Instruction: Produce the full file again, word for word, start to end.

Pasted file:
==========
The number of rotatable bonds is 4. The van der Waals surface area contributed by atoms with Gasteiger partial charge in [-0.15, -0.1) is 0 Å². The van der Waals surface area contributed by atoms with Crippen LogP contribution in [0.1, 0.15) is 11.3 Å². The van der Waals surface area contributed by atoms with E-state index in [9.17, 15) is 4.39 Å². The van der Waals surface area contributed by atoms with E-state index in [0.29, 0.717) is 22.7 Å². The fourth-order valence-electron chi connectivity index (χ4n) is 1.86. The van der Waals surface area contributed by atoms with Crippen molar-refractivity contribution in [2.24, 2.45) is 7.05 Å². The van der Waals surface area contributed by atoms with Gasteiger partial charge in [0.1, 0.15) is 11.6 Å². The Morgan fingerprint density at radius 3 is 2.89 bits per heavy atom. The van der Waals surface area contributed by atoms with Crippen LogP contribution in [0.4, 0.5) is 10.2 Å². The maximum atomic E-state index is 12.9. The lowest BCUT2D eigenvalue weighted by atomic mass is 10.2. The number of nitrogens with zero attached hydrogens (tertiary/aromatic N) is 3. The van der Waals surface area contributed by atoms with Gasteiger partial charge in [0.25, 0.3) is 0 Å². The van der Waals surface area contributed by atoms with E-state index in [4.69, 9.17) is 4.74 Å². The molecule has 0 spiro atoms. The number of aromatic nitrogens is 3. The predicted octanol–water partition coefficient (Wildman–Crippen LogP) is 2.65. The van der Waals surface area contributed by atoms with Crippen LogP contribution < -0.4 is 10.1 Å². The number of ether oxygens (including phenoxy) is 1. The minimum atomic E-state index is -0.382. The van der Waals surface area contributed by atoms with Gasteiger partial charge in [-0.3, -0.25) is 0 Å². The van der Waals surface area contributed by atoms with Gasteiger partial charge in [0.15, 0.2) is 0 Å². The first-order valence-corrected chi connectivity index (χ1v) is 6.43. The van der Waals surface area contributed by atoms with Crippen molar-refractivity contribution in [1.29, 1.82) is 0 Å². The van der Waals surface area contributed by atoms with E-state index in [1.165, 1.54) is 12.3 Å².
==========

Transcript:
The number of rotatable bonds is 4. The van der Waals surface area contributed by atoms with Gasteiger partial charge in [-0.15, -0.1) is 0 Å². The van der Waals surface area contributed by atoms with Crippen LogP contribution in [0.1, 0.15) is 11.3 Å². The van der Waals surface area contributed by atoms with E-state index in [9.17, 15) is 4.39 Å². The van der Waals surface area contributed by atoms with E-state index in [0.29, 0.717) is 22.7 Å². The fourth-order valence-electron chi connectivity index (χ4n) is 1.86. The van der Waals surface area contributed by atoms with Crippen molar-refractivity contribution in [2.24, 2.45) is 7.05 Å². The van der Waals surface area contributed by atoms with Gasteiger partial charge in [0.1, 0.15) is 11.6 Å². The Morgan fingerprint density at radius 3 is 2.89 bits per heavy atom. The van der Waals surface area contributed by atoms with Crippen LogP contribution in [0.4, 0.5) is 10.2 Å². The maximum atomic E-state index is 12.9. The lowest BCUT2D eigenvalue weighted by atomic mass is 10.2. The number of nitrogens with zero attached hydrogens (tertiary/aromatic N) is 3. The van der Waals surface area contributed by atoms with Gasteiger partial charge in [0.25, 0.3) is 0 Å². The van der Waals surface area contributed by atoms with E-state index in [4.69, 9.17) is 4.74 Å². The molecule has 0 spiro atoms. The number of aromatic nitrogens is 3. The predicted octanol–water partition coefficient (Wildman–Crippen LogP) is 2.65. The van der Waals surface area contributed by atoms with Crippen LogP contribution < -0.4 is 10.1 Å². The number of ether oxygens (including phenoxy) is 1. The minimum atomic E-state index is -0.382. The van der Waals surface area contributed by atoms with Gasteiger partial charge in [-0.3, -0.25) is 0 Å². The van der Waals surface area contributed by atoms with Gasteiger partial charge in [0.15, 0.2) is 0 Å². The first-order valence-corrected chi connectivity index (χ1v) is 6.43. The van der Waals surface area contributed by atoms with Crippen molar-refractivity contribution in [1.29, 1.82) is 0 Å². The van der Waals surface area contributed by atoms with E-state index in [1.165, 1.54) is 12.3 Å².